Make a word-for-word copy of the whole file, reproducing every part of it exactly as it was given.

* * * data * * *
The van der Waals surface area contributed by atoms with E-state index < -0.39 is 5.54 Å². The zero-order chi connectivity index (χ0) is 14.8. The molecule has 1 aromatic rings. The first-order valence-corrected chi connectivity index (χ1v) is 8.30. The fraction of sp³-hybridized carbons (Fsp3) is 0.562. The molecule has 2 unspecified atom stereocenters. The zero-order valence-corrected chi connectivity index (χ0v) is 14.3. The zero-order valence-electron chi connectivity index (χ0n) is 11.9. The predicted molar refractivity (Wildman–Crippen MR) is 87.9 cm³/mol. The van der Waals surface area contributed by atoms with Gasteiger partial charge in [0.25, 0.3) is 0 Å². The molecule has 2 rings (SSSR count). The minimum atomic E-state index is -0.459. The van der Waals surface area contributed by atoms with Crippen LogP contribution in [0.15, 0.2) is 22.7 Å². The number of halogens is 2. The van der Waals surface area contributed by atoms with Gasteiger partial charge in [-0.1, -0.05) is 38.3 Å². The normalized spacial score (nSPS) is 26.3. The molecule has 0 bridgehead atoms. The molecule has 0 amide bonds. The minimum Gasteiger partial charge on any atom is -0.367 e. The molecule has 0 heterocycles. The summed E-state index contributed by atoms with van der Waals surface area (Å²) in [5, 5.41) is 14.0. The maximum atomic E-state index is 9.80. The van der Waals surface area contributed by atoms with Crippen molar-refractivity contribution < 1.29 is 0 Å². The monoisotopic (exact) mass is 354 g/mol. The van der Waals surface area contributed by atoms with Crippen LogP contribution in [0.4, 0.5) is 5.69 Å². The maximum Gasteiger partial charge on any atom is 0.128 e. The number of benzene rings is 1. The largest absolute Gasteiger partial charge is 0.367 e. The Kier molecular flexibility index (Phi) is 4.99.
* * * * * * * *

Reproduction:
The van der Waals surface area contributed by atoms with E-state index < -0.39 is 5.54 Å². The zero-order chi connectivity index (χ0) is 14.8. The molecule has 1 aromatic rings. The first-order valence-corrected chi connectivity index (χ1v) is 8.30. The fraction of sp³-hybridized carbons (Fsp3) is 0.562. The molecule has 2 unspecified atom stereocenters. The zero-order valence-corrected chi connectivity index (χ0v) is 14.3. The zero-order valence-electron chi connectivity index (χ0n) is 11.9. The predicted molar refractivity (Wildman–Crippen MR) is 87.9 cm³/mol. The van der Waals surface area contributed by atoms with Gasteiger partial charge in [0.25, 0.3) is 0 Å². The molecule has 2 rings (SSSR count). The minimum atomic E-state index is -0.459. The van der Waals surface area contributed by atoms with Crippen LogP contribution in [0.15, 0.2) is 22.7 Å². The number of halogens is 2. The van der Waals surface area contributed by atoms with Gasteiger partial charge in [-0.1, -0.05) is 38.3 Å². The normalized spacial score (nSPS) is 26.3. The molecule has 0 bridgehead atoms. The molecule has 0 amide bonds. The minimum Gasteiger partial charge on any atom is -0.367 e. The molecule has 0 heterocycles. The summed E-state index contributed by atoms with van der Waals surface area (Å²) in [5, 5.41) is 14.0. The maximum atomic E-state index is 9.80. The van der Waals surface area contributed by atoms with Crippen molar-refractivity contribution < 1.29 is 0 Å². The monoisotopic (exact) mass is 354 g/mol. The van der Waals surface area contributed by atoms with Crippen LogP contribution in [0.4, 0.5) is 5.69 Å². The maximum Gasteiger partial charge on any atom is 0.128 e. The number of benzene rings is 1. The largest absolute Gasteiger partial charge is 0.367 e. The Kier molecular flexibility index (Phi) is 4.99.